“If your research base on charter schools includes the recent Stanford study, then you know that high quality public charters outperform traditional public schools in terms of serving low-income children”

    Answer this question: Are urban/and or low income public schools flooded with money? Do urban/ and or low income public schools have small class sizes? Top of the line technology?

    There is nothing that a charter does that a public school can't do.

    “Criminal?” You must be talking about our immoral ruling elite who have bankrupted our nation and now want to regiment teaching and learning in order to create submissive automatons.


    Antonio Gramsci

    Posted by Anonymous | September 1, 2009, 9:13 pm
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      Posted by Faijas | February 8, 2014, 4:42 pm
    • Hey Bill-I took 6 of my nephews and nieces, daughter jillian and two sisters in law out thursday pm – all kids between 5-12 yrs old ! had my hands full but with the coolers properly packed we did OK. Went swimming and hiking on pyramid point where they had a blast and then headed north.We fished the first bank and did pretty good – I thought. we hooked 8 fish and I let the kids and women do all the work except for the setting of lines they reeled and netted (or not) – was a great time that had all the kids working on a fish every 20 mins or so and culminated in all of us getting a few cranks on a 21 pounder that went to the smoke house at carlsons.friday we went PM with my two sons and wife and saw you on the way out. we swam off of whaleback (pyramid is better). then proceeded out towards the south end of the island. We did marginal – had 5 fish to the boat and two came unbuttoned – ended up with 3 fish to 18 pounds and lost two middle size fish. we had a great time and the weather was perfect but with the boys – who can handle the rods very well – we hoped for a heavier box but that is the way it goes. comparing notes at the dock – sounds like we did OK.will get after em again today. steve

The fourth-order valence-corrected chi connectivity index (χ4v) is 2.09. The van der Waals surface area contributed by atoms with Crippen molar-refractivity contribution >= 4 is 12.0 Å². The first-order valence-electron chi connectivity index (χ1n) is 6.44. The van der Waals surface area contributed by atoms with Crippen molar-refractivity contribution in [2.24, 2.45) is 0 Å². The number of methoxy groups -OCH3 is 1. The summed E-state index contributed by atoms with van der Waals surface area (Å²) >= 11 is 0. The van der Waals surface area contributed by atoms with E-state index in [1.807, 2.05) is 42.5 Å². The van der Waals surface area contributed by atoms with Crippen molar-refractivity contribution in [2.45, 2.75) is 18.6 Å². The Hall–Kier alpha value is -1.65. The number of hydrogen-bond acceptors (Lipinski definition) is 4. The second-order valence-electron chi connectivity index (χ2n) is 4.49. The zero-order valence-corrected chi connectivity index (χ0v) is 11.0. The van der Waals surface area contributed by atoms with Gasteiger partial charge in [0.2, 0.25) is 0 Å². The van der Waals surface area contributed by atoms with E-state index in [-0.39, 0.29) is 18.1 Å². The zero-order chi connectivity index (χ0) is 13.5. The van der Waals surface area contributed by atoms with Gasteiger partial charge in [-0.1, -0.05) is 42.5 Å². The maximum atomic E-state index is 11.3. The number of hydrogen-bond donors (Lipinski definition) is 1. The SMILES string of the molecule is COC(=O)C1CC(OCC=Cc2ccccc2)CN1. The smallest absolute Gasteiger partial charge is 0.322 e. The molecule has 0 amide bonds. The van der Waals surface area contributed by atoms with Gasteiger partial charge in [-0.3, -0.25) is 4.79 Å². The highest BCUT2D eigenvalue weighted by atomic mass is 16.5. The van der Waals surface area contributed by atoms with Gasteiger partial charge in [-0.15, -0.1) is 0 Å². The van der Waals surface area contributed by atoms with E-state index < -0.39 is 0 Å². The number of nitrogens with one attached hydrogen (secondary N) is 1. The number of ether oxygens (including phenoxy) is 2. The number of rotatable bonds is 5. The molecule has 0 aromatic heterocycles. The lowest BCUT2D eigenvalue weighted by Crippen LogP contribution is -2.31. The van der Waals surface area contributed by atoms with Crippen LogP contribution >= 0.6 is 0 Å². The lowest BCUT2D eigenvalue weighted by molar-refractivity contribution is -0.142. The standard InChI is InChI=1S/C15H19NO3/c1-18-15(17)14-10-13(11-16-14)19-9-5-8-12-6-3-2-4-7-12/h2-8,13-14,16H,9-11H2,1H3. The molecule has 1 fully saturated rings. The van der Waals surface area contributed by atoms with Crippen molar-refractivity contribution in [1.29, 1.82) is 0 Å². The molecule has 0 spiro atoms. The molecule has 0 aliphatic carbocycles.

Posted by | February 10, 2014, 2:19 am